World Oil Demand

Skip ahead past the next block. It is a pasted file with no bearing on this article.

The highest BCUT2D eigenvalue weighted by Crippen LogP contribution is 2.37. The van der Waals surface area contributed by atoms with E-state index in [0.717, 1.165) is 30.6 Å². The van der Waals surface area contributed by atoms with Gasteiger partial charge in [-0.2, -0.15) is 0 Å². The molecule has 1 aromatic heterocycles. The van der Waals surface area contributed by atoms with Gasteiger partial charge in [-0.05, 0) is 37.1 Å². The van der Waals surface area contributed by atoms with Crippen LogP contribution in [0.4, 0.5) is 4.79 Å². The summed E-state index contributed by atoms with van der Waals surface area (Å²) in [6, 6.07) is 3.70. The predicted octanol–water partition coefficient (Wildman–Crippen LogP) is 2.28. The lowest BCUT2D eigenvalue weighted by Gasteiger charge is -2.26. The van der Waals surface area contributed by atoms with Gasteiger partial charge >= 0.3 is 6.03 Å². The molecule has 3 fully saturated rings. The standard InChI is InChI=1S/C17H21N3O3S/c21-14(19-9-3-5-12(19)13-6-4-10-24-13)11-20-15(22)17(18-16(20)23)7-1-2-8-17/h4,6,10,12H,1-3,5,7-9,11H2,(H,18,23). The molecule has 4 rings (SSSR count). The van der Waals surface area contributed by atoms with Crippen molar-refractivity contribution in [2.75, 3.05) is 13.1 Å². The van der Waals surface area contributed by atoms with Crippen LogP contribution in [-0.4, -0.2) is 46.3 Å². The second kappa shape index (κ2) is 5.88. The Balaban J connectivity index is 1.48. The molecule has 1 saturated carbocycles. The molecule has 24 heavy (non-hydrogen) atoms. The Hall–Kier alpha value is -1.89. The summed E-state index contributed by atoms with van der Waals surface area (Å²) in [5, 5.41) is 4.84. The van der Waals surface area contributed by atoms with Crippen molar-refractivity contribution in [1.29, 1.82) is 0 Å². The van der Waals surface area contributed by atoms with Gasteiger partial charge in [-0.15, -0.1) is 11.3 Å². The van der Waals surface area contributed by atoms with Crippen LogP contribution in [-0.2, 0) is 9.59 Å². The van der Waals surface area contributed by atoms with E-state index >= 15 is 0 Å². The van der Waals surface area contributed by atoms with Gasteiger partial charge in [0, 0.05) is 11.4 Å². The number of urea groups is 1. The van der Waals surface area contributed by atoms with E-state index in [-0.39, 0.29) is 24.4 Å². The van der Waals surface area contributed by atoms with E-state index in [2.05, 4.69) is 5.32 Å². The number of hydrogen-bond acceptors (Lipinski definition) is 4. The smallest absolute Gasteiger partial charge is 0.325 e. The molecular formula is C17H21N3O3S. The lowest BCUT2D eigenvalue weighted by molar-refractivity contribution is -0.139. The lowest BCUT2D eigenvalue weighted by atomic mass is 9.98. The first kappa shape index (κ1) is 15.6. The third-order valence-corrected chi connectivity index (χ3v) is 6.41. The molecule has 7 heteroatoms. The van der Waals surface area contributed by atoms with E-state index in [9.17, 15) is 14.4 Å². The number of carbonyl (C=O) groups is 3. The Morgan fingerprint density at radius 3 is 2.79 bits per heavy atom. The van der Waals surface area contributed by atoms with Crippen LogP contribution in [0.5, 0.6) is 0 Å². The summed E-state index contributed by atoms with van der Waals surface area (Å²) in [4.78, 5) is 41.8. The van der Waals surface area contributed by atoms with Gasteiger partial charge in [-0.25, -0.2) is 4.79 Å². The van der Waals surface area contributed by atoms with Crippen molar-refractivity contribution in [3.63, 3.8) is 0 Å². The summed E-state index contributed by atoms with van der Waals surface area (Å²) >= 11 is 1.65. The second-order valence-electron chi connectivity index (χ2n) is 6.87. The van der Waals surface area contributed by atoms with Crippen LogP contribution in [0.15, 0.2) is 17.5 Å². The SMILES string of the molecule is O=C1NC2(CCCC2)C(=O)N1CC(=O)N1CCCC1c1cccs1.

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World oil demand is increasing as emerging economies need more energy to increase their living standards. Estimates, shown below, are that by 2030, China and India as emerging markets will import over 70% to 90% of their fossil fuel needs (1) . Coupled to a continued high and growing demand for oil, makes this a robust market for the next 30 years. Currently, the conventional approach is to aggressively explore and develop new fields. This has led to a growth in drilling deeper wells and looking to ‘off-shore’ sites for new production of ‘light’ crude. However, as recent events in the Gulf of Mexico demonstrate with the British Petroleum incident and the resulting clean-up costs and loss of credibility, this approach has risks. It will definitely be more costly with the ensuing additional oversight and regulation. With the world's supply of 'medium to light' crude (>20o API) getting smaller and more costly to obtain, the market for heavy crude will grow to satisfy the additional demand. Even though it is estimated that the US dependence on imports will decrease, the percent of 'heavy oil' as an import (and as a domestic source) will grow (2). However, the refining capacity for heavy crude without upgrading is relatively small (only about 25% of current US capacity (3)) and a majority of heavy crude is located in remote areas where recovery and transport are difficult and expensive. We are proposing developing a supercritical water process based on known, published process chemistry to extract the heavy oil/bitumen and then 'hydro-crack' to achieve API's of >20o to access the true value of the world's heavy oil supply, especially domestic supplies in Canada and the US. Currently, medium to light oil sells for about ... ... middle of paper ... ...onal coking and fluid catalytic cracking (FCC) techniques that are expensive and difficult to deploy at remote sites. SCBEU offers a new approach that can be integrated with current surface recovery process, SAGD recovery methods at remote sites, deployed at deep-water drilling rigs and used in place of or along side de-salting units at conventional refineries to upgrade heavy crude. A baseline technology deployment case has been developed to estimate the process profitability. More detailed results are presented below, but the estimated cash flow from a Monte Carlo simulation for a 1000 bbl/day process sited at the Arroyo Grande oil field near Edna CA shows a Net Present Value (NPV) of $41,000,000 and an Internal Rate of Return (MIRR) of 13.6% for a project with 3 years of development and deployment and 10 years of operation using direct estimated costs.

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